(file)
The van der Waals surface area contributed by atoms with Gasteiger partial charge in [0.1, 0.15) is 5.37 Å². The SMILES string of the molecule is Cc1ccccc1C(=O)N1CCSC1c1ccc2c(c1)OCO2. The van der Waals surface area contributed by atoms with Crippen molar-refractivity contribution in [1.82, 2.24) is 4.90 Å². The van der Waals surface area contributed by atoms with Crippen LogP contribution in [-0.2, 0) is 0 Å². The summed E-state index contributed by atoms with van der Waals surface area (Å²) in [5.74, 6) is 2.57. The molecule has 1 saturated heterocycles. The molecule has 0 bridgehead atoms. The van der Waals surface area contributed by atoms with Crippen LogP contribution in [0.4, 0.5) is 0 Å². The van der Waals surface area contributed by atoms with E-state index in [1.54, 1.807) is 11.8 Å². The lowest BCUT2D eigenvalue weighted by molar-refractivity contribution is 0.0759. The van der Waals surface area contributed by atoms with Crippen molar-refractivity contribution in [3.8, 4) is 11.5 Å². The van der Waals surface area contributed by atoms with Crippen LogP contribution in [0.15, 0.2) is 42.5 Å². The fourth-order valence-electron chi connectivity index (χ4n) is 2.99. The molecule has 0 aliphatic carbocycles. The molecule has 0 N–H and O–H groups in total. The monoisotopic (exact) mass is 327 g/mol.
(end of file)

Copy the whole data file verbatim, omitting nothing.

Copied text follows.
The van der Waals surface area contributed by atoms with Gasteiger partial charge in [0.1, 0.15) is 5.37 Å². The SMILES string of the molecule is Cc1ccccc1C(=O)N1CCSC1c1ccc2c(c1)OCO2. The van der Waals surface area contributed by atoms with Crippen molar-refractivity contribution in [1.82, 2.24) is 4.90 Å². The van der Waals surface area contributed by atoms with Crippen LogP contribution in [-0.2, 0) is 0 Å². The summed E-state index contributed by atoms with van der Waals surface area (Å²) in [5.74, 6) is 2.57. The molecule has 1 saturated heterocycles. The molecule has 0 bridgehead atoms. The van der Waals surface area contributed by atoms with Crippen LogP contribution in [0.4, 0.5) is 0 Å². The van der Waals surface area contributed by atoms with E-state index in [1.54, 1.807) is 11.8 Å². The lowest BCUT2D eigenvalue weighted by molar-refractivity contribution is 0.0759. The van der Waals surface area contributed by atoms with Crippen molar-refractivity contribution in [3.8, 4) is 11.5 Å². The van der Waals surface area contributed by atoms with Crippen LogP contribution in [0.15, 0.2) is 42.5 Å². The fourth-order valence-electron chi connectivity index (χ4n) is 2.99. The molecule has 0 aliphatic carbocycles. The molecule has 0 N–H and O–H groups in total. The monoisotopic (exact) mass is 327 g/mol.